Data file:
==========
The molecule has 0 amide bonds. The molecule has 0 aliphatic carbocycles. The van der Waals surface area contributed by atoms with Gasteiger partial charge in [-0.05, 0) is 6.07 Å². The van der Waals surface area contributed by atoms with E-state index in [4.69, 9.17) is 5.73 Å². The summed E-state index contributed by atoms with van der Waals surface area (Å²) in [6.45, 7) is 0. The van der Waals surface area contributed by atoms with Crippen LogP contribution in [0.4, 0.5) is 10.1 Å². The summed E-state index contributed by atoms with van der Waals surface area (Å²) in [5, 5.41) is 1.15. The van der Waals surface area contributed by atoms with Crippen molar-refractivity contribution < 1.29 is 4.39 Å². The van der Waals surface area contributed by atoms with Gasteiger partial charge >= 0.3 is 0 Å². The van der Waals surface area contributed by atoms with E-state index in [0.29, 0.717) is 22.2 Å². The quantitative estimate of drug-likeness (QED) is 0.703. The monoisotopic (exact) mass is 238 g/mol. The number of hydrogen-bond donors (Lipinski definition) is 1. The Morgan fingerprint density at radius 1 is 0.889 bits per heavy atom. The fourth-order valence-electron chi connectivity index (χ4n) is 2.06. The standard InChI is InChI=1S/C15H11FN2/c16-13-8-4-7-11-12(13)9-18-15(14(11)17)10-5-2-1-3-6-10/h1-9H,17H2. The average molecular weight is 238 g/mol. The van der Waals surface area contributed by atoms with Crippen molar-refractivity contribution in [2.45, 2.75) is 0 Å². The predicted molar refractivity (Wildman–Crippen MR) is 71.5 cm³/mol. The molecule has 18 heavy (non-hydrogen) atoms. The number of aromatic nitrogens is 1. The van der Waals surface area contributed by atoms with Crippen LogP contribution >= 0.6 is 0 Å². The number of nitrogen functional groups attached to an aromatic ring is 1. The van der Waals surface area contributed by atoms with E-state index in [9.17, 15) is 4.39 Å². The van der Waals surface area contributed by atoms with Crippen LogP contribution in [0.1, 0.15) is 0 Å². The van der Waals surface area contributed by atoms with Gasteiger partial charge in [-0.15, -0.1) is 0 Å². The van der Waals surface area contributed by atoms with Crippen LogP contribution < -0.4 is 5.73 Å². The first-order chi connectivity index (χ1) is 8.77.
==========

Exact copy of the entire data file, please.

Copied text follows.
The molecule has 0 amide bonds. The molecule has 0 aliphatic carbocycles. The van der Waals surface area contributed by atoms with Gasteiger partial charge in [-0.05, 0) is 6.07 Å². The van der Waals surface area contributed by atoms with E-state index in [4.69, 9.17) is 5.73 Å². The summed E-state index contributed by atoms with van der Waals surface area (Å²) in [6.45, 7) is 0. The van der Waals surface area contributed by atoms with Crippen LogP contribution in [0.4, 0.5) is 10.1 Å². The summed E-state index contributed by atoms with van der Waals surface area (Å²) in [5, 5.41) is 1.15. The van der Waals surface area contributed by atoms with Crippen molar-refractivity contribution < 1.29 is 4.39 Å². The van der Waals surface area contributed by atoms with Gasteiger partial charge >= 0.3 is 0 Å². The van der Waals surface area contributed by atoms with E-state index in [0.29, 0.717) is 22.2 Å². The quantitative estimate of drug-likeness (QED) is 0.703. The monoisotopic (exact) mass is 238 g/mol. The number of hydrogen-bond donors (Lipinski definition) is 1. The Morgan fingerprint density at radius 1 is 0.889 bits per heavy atom. The fourth-order valence-electron chi connectivity index (χ4n) is 2.06. The standard InChI is InChI=1S/C15H11FN2/c16-13-8-4-7-11-12(13)9-18-15(14(11)17)10-5-2-1-3-6-10/h1-9H,17H2. The average molecular weight is 238 g/mol. The van der Waals surface area contributed by atoms with Crippen molar-refractivity contribution in [2.45, 2.75) is 0 Å². The predicted molar refractivity (Wildman–Crippen MR) is 71.5 cm³/mol. The molecule has 18 heavy (non-hydrogen) atoms. The number of aromatic nitrogens is 1. The van der Waals surface area contributed by atoms with Crippen LogP contribution >= 0.6 is 0 Å². The number of nitrogen functional groups attached to an aromatic ring is 1. The van der Waals surface area contributed by atoms with E-state index in [9.17, 15) is 4.39 Å². The van der Waals surface area contributed by atoms with Crippen LogP contribution in [0.1, 0.15) is 0 Å². The van der Waals surface area contributed by atoms with Gasteiger partial charge in [-0.15, -0.1) is 0 Å². The van der Waals surface area contributed by atoms with Crippen LogP contribution < -0.4 is 5.73 Å². The first-order chi connectivity index (χ1) is 8.77.